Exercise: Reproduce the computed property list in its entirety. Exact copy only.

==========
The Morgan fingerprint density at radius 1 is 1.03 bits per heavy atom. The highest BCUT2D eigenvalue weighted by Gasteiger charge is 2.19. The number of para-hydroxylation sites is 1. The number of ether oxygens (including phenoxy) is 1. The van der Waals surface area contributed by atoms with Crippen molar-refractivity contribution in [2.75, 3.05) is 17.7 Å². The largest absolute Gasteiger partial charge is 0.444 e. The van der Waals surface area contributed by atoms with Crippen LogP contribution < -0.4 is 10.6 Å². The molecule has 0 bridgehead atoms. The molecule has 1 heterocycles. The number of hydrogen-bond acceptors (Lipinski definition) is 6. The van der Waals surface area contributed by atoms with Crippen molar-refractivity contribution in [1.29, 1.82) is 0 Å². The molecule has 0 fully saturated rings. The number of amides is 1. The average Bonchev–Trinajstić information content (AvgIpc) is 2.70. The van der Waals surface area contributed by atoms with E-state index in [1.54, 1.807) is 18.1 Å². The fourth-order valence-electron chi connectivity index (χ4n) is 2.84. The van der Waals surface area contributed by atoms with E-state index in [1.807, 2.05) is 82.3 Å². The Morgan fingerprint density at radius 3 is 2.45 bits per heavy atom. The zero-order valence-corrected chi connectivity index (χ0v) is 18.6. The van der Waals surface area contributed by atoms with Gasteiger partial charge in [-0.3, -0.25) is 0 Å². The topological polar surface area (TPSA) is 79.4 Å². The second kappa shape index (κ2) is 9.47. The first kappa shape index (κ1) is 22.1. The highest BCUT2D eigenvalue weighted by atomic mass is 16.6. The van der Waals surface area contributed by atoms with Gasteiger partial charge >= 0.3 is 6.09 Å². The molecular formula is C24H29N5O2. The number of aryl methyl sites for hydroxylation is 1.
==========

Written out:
The Morgan fingerprint density at radius 1 is 1.03 bits per heavy atom. The highest BCUT2D eigenvalue weighted by Gasteiger charge is 2.19. The number of para-hydroxylation sites is 1. The number of ether oxygens (including phenoxy) is 1. The van der Waals surface area contributed by atoms with Crippen molar-refractivity contribution in [2.75, 3.05) is 17.7 Å². The largest absolute Gasteiger partial charge is 0.444 e. The van der Waals surface area contributed by atoms with Crippen LogP contribution < -0.4 is 10.6 Å². The molecule has 0 bridgehead atoms. The molecule has 1 heterocycles. The number of hydrogen-bond acceptors (Lipinski definition) is 6. The van der Waals surface area contributed by atoms with Crippen molar-refractivity contribution in [1.29, 1.82) is 0 Å². The molecule has 0 fully saturated rings. The number of amides is 1. The average Bonchev–Trinajstić information content (AvgIpc) is 2.70. The van der Waals surface area contributed by atoms with E-state index in [1.54, 1.807) is 18.1 Å². The fourth-order valence-electron chi connectivity index (χ4n) is 2.84. The van der Waals surface area contributed by atoms with E-state index in [1.807, 2.05) is 82.3 Å². The Morgan fingerprint density at radius 3 is 2.45 bits per heavy atom. The zero-order valence-corrected chi connectivity index (χ0v) is 18.6. The van der Waals surface area contributed by atoms with Gasteiger partial charge in [-0.3, -0.25) is 0 Å². The topological polar surface area (TPSA) is 79.4 Å². The second kappa shape index (κ2) is 9.47. The first kappa shape index (κ1) is 22.1. The highest BCUT2D eigenvalue weighted by atomic mass is 16.6. The van der Waals surface area contributed by atoms with Gasteiger partial charge >= 0.3 is 6.09 Å². The molecular formula is C24H29N5O2. The number of aryl methyl sites for hydroxylation is 1.